Using The IPad As An EBook Reader

Posted: Apr 7 2010, 5:50am CDT | by , Updated: Aug 11 2010, 8:26pm CDT, in News | Apple


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I have already posted my review of the iPad this week and I wanted to come back and hit some of the specific features the device offers on their own. One of the most important features of the iPad is its ability to act as an eBook reader. Dedicated eBook readers like the Kindle and the Nook are cool and don’t cost that much less than the iPad. The big difference is the vast amount t of other features that the iPad offers that other eReaders lack.

To be able to get books on your iPad you have to download the free iBooks app. Once you download the app, you can then enter your iTunes password and peruse the huge number of listing for books in the iTunes catalog. I found all sorts of content that I wanted to read there. I was concerned that the less mainstream sci-fi genre that I prefer would be scant. There aren’t that many offerings in the genre, but the ones that are there are from good writers.

One thing I really like about how Apple executes the bookstore in iTunes is that you can download free previews of books to your device. The preview is the first few chapters of the book. This gives you a much better idea of what the book is like than reading the back cover in a real bookstore. The downside is that you can’t read anything about some titles before you download the sample. It also bothers me that each time you start a download of a book or an app that the device kicks you back to the iPad desktop. If I am looking at several titles, it is a pain to go back in each time you start a download.

The sample books I downloaded took only a few minutes to grab. That speed will vary depending on your personal connection online. Once the samples download, you can start to read them. When you hold the iPad in landscape mode, you get two side-by-side pages on the iPad screen. Hold the device in portrait mode and you get a single larger page on the screen. You turn pages by flicking them left or right.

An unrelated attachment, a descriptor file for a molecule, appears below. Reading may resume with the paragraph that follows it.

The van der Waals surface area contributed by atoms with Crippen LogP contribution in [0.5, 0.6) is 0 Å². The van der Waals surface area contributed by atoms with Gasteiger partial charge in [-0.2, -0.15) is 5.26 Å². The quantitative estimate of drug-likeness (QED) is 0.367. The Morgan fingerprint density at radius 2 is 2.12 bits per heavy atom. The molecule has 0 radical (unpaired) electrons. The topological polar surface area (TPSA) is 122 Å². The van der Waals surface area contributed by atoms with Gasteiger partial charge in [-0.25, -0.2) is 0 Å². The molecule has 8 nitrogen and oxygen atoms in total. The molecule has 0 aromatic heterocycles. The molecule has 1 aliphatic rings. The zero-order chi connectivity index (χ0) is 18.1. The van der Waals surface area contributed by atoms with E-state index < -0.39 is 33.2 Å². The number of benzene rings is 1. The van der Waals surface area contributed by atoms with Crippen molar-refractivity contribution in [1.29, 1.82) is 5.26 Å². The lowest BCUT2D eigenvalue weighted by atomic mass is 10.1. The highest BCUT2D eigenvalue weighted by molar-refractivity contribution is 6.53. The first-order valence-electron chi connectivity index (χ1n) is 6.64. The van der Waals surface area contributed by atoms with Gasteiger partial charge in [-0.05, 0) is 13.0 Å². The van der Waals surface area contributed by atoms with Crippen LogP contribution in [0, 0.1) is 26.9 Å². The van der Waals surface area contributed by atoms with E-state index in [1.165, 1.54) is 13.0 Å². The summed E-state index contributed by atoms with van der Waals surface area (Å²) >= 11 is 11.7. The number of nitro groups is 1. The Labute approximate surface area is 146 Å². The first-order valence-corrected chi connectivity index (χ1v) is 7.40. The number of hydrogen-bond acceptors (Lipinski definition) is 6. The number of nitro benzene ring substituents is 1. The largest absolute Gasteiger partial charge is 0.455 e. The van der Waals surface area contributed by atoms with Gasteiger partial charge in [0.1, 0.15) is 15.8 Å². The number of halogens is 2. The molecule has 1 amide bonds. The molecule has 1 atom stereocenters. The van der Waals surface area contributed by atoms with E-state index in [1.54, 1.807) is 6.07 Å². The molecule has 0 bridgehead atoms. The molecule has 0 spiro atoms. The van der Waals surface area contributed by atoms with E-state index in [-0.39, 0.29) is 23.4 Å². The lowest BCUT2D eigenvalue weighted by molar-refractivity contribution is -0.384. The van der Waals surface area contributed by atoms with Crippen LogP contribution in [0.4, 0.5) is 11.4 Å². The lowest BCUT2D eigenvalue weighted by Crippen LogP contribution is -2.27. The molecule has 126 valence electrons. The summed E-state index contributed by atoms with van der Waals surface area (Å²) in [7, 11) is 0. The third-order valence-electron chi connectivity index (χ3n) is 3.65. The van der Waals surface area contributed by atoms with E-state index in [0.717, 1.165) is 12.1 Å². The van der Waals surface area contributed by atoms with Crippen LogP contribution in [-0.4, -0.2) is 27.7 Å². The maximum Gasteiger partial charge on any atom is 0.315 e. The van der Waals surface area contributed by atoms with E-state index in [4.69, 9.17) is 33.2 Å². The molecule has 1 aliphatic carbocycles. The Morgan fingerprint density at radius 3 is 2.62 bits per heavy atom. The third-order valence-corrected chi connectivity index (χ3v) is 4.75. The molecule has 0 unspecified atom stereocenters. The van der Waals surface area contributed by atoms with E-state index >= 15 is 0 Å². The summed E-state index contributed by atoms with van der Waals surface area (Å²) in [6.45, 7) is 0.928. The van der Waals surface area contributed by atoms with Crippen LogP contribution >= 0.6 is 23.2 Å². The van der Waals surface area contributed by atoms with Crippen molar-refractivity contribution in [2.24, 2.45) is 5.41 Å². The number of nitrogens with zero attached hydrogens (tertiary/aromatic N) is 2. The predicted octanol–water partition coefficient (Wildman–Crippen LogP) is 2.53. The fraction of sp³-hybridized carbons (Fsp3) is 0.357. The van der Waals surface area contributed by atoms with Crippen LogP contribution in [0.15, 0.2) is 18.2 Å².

The iPad has full controls for bookmarking a page, searching the book, going back to the table of contents, buying samples, changing font sizes, and you can choose from several different fonts. The fonts themselves are a little less sharp than some of the e-ink screen eReaders I have tried, but the iPad is perfectly legible.

I really like the bookmark feature. Once you start reading a book you highlight the last word you read and bookmark the page. The next time you come to read the book it takes you directly to that page when you clock the book on your iBooks bookshelf. I also like that if you want to jump to the table of contents you can do so from any page and then go right back to where you were reading.

A series of dots at the bottom of each screen shows you how many pages are left in the chapter you are reading and the page numbers on the bottom of the screen tell you what page you are on out of the number in the chapter. You can remove books from your iBook shelves by hitting the edit button and then clicking the X on the book icon. Books are about the same price on the iTunes bookstore as you can get them for in print.

The price of many of the books bothers me, it is cheaper for the publisher to create and distribute eBooks so they should be much cheaper, but they aren’t. The upside is that voracious readers will not have to travel to the bookstore when they want a new book. The iPad also has excellent battery life. You can read for hours and hours on a single charge. The iPad makes a fantastic eBook reader and the feature alone will justify the price for many users.

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The Author

<a href="/latest_stories/all/all/3" rel="author">Shane McGlaun</a>
Leading our review center, Shane McGlaun (Google) knows technology inside out. His extensive experience in testing computer hardware and consumer electronics enable him to effectively qualify new products and trends. If you want us review your product, please contact Shane.
Shane can be contacted directly at




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